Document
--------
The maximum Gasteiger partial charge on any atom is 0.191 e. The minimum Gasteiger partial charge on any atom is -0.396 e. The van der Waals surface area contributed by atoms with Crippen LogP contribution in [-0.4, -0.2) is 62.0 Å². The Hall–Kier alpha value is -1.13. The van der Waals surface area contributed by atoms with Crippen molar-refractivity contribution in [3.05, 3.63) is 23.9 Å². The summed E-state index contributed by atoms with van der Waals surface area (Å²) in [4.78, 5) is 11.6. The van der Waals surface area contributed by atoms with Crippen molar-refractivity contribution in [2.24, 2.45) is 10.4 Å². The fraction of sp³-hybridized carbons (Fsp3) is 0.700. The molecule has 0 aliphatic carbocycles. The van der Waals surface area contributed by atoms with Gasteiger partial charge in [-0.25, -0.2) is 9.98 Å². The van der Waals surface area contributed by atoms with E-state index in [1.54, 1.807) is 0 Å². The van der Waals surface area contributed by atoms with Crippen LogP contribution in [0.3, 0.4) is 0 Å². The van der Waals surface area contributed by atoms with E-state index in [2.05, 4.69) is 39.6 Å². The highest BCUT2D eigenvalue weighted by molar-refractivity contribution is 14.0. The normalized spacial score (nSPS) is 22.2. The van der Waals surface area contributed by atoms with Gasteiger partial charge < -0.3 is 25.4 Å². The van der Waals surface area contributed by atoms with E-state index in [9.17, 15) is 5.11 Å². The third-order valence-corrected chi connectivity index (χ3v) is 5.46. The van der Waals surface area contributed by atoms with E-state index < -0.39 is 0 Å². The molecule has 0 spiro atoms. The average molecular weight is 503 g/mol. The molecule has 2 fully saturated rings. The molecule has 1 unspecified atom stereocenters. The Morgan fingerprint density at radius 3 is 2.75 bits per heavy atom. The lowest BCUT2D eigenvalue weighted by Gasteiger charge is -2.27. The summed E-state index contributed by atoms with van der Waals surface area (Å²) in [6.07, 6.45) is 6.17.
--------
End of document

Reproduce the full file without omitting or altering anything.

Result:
The maximum Gasteiger partial charge on any atom is 0.191 e. The minimum Gasteiger partial charge on any atom is -0.396 e. The van der Waals surface area contributed by atoms with Crippen LogP contribution in [-0.4, -0.2) is 62.0 Å². The Hall–Kier alpha value is -1.13. The van der Waals surface area contributed by atoms with Crippen molar-refractivity contribution in [3.05, 3.63) is 23.9 Å². The summed E-state index contributed by atoms with van der Waals surface area (Å²) in [4.78, 5) is 11.6. The van der Waals surface area contributed by atoms with Crippen molar-refractivity contribution in [2.24, 2.45) is 10.4 Å². The fraction of sp³-hybridized carbons (Fsp3) is 0.700. The molecule has 0 aliphatic carbocycles. The van der Waals surface area contributed by atoms with Gasteiger partial charge in [-0.25, -0.2) is 9.98 Å². The van der Waals surface area contributed by atoms with E-state index in [1.54, 1.807) is 0 Å². The van der Waals surface area contributed by atoms with Crippen LogP contribution in [0.3, 0.4) is 0 Å². The van der Waals surface area contributed by atoms with E-state index in [2.05, 4.69) is 39.6 Å². The highest BCUT2D eigenvalue weighted by molar-refractivity contribution is 14.0. The normalized spacial score (nSPS) is 22.2. The van der Waals surface area contributed by atoms with Gasteiger partial charge < -0.3 is 25.4 Å². The van der Waals surface area contributed by atoms with E-state index in [9.17, 15) is 5.11 Å². The third-order valence-corrected chi connectivity index (χ3v) is 5.46. The van der Waals surface area contributed by atoms with E-state index < -0.39 is 0 Å². The molecule has 0 spiro atoms. The average molecular weight is 503 g/mol. The molecule has 2 fully saturated rings. The molecule has 1 unspecified atom stereocenters. The Morgan fingerprint density at radius 3 is 2.75 bits per heavy atom. The lowest BCUT2D eigenvalue weighted by Gasteiger charge is -2.27. The summed E-state index contributed by atoms with van der Waals surface area (Å²) in [6.07, 6.45) is 6.17.